Tsukamoto et al. reported the values of MBF and CFR obtained from 2D data acquisition using 15O-water PET in patients with backgrounds similar to the present study’s patients [19]. In their control group, the estimated MBF at rest, MBF at stress, and CFR were 0.91 ± 0.16 ml/min/g, 3.66 ± 0.81 ml/min/g, and 4.06 ± 0.81, respectively. In the stenotic regions of their CAD group, the estimated MBF at rest, MBF at stress, and CFR were 0.96 ± 0.22 (ml/min/g), 2.19 ± 0.96 (ml/min/g), and 2.35 ± 0.89, respectively. Those data are equivalent to our results from 3D data acquisition.

The quantification of MBF and CFR using PET provides additional diagnostic value for the detection of CAD and can reliably exclude multivessel CAD with very high relative predictive values [2022]. Our present findings showed that the CFR in stenotic region tended to be lower compared to the non-stenotic region, which is similar to previous reports. The Agatston score and myocardial perfusion imaging are independent predictors. A hybrid PET/CT scanner allows both the integrated assessment of the physiological capacity of blood flow with the CFR and the quantification of the atherosclerotic burden with the Agatston score, which may improve the risk assessment of CAD [23, 24].

A CFR value gives the information of microvascular dysfunction in addition to flow-limiting coronary artery stenosis [1, 11]. Several coronary risk factors such as obesity, diabetes, dyslipidemia, hypertension, renal dysfunction, and smoking are known to adversely affect microvascular function [2527]. In the present study, the CFR values of the age-matched healthy volunteers were 1.7 times higher than those of the patients even without significant stenosis, which is thought to be related to the high frequencies of hypertension, diabetes mellitus, and smoking history in CAD patients.

This study has some methodological limitations. The sample size was relatively small. However, smaller sample sizes used in previous physiological studies were found to have sufficient power to confirm new methods. The healthy volunteers were not examined via invasive CAG. We also cannot compare 2D and 3D acquisition data because the current PET/CT scanner can obtain data only via 3D acquisition.

Conclusions

15O-water PET/CT with 3D data acquisition can be used reliably for the quantification of functional MBF and CFR in CAD patients.

Abbreviations

2D: 

Two-dimensional

3D: 

Three-dimensional

ATP: 

Adenosine triphosphate

BMI: 

Body mass index

CABG:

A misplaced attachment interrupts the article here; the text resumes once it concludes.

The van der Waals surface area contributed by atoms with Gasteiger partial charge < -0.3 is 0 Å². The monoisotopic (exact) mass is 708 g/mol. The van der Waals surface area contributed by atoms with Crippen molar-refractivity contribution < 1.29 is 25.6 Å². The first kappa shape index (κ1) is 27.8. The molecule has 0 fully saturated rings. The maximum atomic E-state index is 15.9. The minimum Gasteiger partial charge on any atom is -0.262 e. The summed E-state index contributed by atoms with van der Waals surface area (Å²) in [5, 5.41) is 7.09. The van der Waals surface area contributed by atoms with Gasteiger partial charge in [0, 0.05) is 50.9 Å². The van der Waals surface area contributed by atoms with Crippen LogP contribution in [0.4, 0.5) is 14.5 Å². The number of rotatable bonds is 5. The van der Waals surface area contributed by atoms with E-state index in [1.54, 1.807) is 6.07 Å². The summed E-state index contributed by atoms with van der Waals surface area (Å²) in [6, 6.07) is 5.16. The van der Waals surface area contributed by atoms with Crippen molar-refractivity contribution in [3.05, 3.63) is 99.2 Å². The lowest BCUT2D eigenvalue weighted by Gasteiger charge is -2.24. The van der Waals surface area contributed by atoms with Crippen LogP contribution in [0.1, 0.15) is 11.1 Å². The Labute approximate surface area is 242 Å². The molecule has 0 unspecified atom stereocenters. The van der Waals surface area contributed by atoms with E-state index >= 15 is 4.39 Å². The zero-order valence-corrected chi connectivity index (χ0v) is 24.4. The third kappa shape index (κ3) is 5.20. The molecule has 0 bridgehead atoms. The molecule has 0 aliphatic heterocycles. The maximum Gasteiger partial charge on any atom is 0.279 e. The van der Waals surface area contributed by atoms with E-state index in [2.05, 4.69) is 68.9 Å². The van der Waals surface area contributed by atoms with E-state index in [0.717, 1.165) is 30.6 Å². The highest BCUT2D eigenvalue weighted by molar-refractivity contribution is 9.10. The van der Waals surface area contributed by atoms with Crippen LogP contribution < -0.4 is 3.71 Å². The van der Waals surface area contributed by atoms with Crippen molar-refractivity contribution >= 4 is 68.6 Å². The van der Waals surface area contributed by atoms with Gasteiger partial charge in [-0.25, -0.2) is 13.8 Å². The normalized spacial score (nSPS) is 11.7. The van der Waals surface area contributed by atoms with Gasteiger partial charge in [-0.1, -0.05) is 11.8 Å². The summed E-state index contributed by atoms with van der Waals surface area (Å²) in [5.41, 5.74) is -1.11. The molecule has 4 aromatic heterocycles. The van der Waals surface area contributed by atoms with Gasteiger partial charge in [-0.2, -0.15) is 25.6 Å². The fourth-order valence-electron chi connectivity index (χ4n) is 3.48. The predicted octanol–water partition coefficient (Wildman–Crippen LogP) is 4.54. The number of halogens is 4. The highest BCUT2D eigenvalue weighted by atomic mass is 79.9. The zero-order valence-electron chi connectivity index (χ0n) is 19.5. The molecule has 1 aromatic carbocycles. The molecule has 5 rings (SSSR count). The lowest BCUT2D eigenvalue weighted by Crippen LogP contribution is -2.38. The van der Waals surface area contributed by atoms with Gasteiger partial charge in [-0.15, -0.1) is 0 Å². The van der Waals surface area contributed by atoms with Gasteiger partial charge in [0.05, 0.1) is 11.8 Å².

Coronary artery bypass grafting

CAD: 

Coronary artery disease

CFR: 

Coronary flow reserve

CT: 

Computed tomography (CT)

DBP: 

Diastolic blood pressure

HR: 

Heart rate

HU: 

Hounsfield unit

ICC: 

Intra-class correlation coefficient

LV: 

Left ventricular

MBF: 

Myocardial blood flow

PCI: 

Percutaneous coronary intervention

PET: 

Positron emission tomography

ROI: 

Regions of interest

RPP: 

Rate pressure product

SBP: 

Systolic blood pressure

Declarations

Acknowledgements

We thank Shigeo Oomagari, MSc, for his technical expertise, and Eriko Suzuki for her administrative support of this study. This study was supported in part by a grant from the Japan Society for the Promotion of Science (JSPS) KAKENHI (#16 K10264) and bythe Takeda Science Foundation (M.N.). Only non-Philips employees had control of the data and information that might present a conflict of interest for the authors who are Philips employees.

Authors’ contributions

All authors participated in the study planning, data analysis, and drafting of the manuscript and approved the final version.

Competing interests

The authors declare that they have no competing interests.

Consent for publication

Not applicable.

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Open AccessThis article is distributed under the terms of the Creative Commons Attribution 4.0 International License (http://creativecommons.org/licenses/by/4.0/), which permits unrestricted use, distribution, and reproduction in any medium, provided you give appropriate credit to the original author(s) and the source, provide a link to the Creative Commons license, and indicate if changes were made.

Authors’ Affiliations

(1)
Department of Nuclear Medicine, Hokkaido University Graduate School of Medicine
(2)
Department of Cardiovascular Medicine, Hokkaido University Graduate School of Medicine
(3)
Department of Nuclear Medicine, Klinikum rechts der Isar, Technical University of Munich
(4)
Department of Diagnostic and Interventional Radiology, Hokkaido University Hospital
(5)
Philips Electronics Japan
(6)
Faculty of Health Sciences, Hokkaido University Graduate School of Medicine

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Copyright

© The Author(s). 2017